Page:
The last time we looked into the ongoing slow motion train wreck of a 6-story apartment building being built on our doorstep, California Attorney General, Rob Bonta, told the City of Encinitas he was prepared to take immediate action to hold the city accountable if they didn’t approve the project once revised plans were submitted.
Since then, both Encinitas RRD and the Olivenhain Town Council sent letters to Bonta to ensure he knows that neither the City of Encinitas nor the Fire Department has conducted a comprehensive review of the adverse impacts the project will have on public safety in all surrounding communities, especially during wildfire evacuation. The Attorney General has not responded back.
The project owner, Goodson, has submitted revised plans. The Encinitas Advocate reported in an article that Encinitas reached an agreement with Goodson to approve these revised plans in exchange for him dropping his lawsuit. The formal vote will take place during the upcoming June 8th Encinitas City Council meeting. Hopefully people will attend and speak out during this meeting about the need for a proper analysis of adverse impacts on public safety.
At a special City Council meeting on January 19th, 2022, Fitch & Associates proposed a revised Olivenhain evacuation plan. The conclusion at the meeting was that community input would be required before the plan could be considered finalized. It is believed that no revisions have been submitted.
Among other problems, this evacuation plan fails to consider any residents outside of Olivenhain. In a wildfire approaching from the east, many residents from Rancho Santa Fe north of the golf course, The Bridges, Crosby, and parts of Harmony Grove and Elfin Forest will have to evacuate southbound on narrow Rancho Santa Fe Road and Manchester in a long, single-lane queue to the inadequate Manchester onramp onto 5. It is planned that a majority of Olivenhain residents will be directed onto the same congested southbound route with projected evacuation times between 5 and 6 hours before adding a large number of co-evacuees from the communities east of Olivenhain.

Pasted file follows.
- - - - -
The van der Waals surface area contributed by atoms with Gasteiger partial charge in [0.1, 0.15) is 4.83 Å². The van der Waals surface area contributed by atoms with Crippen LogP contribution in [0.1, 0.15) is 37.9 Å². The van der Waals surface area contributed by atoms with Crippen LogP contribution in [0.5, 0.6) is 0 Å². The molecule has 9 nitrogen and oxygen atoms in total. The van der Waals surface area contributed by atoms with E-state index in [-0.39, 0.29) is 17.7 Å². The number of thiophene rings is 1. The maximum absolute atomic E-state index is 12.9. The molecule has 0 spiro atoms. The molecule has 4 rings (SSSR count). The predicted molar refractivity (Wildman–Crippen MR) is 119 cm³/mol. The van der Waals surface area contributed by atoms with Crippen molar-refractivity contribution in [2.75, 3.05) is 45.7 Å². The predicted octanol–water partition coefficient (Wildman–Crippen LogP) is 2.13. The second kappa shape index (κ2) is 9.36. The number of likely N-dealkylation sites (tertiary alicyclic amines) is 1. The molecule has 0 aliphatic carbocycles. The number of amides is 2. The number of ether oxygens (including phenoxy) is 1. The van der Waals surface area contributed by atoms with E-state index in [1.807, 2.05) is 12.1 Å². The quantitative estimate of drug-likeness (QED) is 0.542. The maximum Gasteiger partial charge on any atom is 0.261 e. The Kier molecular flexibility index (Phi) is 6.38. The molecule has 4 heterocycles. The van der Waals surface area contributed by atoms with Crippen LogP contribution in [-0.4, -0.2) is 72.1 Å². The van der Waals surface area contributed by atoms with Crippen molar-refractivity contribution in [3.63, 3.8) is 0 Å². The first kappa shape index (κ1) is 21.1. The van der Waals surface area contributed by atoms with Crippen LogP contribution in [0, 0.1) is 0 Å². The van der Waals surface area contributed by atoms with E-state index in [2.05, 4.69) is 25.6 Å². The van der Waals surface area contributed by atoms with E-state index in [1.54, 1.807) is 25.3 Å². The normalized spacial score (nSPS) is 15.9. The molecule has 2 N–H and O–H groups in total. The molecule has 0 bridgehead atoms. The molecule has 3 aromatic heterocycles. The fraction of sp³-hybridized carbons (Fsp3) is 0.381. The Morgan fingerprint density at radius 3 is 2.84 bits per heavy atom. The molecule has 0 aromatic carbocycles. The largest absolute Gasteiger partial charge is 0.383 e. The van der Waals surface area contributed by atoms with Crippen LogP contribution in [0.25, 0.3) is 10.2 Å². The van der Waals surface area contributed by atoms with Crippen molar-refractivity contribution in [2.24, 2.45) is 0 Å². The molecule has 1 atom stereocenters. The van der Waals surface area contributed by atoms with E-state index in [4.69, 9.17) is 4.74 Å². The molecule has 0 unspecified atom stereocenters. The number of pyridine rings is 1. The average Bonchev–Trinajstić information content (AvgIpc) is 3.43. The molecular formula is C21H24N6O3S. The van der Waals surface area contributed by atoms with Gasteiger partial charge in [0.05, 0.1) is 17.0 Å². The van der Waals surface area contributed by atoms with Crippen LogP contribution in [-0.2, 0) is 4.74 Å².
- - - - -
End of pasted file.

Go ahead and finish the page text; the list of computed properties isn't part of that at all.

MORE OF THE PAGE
Both the Weber wildfire safety report sponsored by the Olivenhain community and the Fitch report commissioned by the City of Encinitas found that rapid wildfires may threaten Olivenhain and surrounding communities before the residents have a chance to evacuate safely. In other words, we are already staring at a possible Paradise Fire disaster situation even before the Goodson apartments are built.
The City of Encinitas is dodging its responsibility to protect public safety. Rancho Santa Fe is directly affected by this project and has every right to protect its own residents. Both of our communities should call upon emergency services (we have our own fire protection district) and the County Supervisor to direct county resources to conduct the comprehensive, multi-jurisdictional review and analysis of adverse impacts on public safety that the City of Encinitas has failed to do.
By the State’s own declaration, the one factor that can halt or reduce the size of any density bonus project is adverse impact on public safety.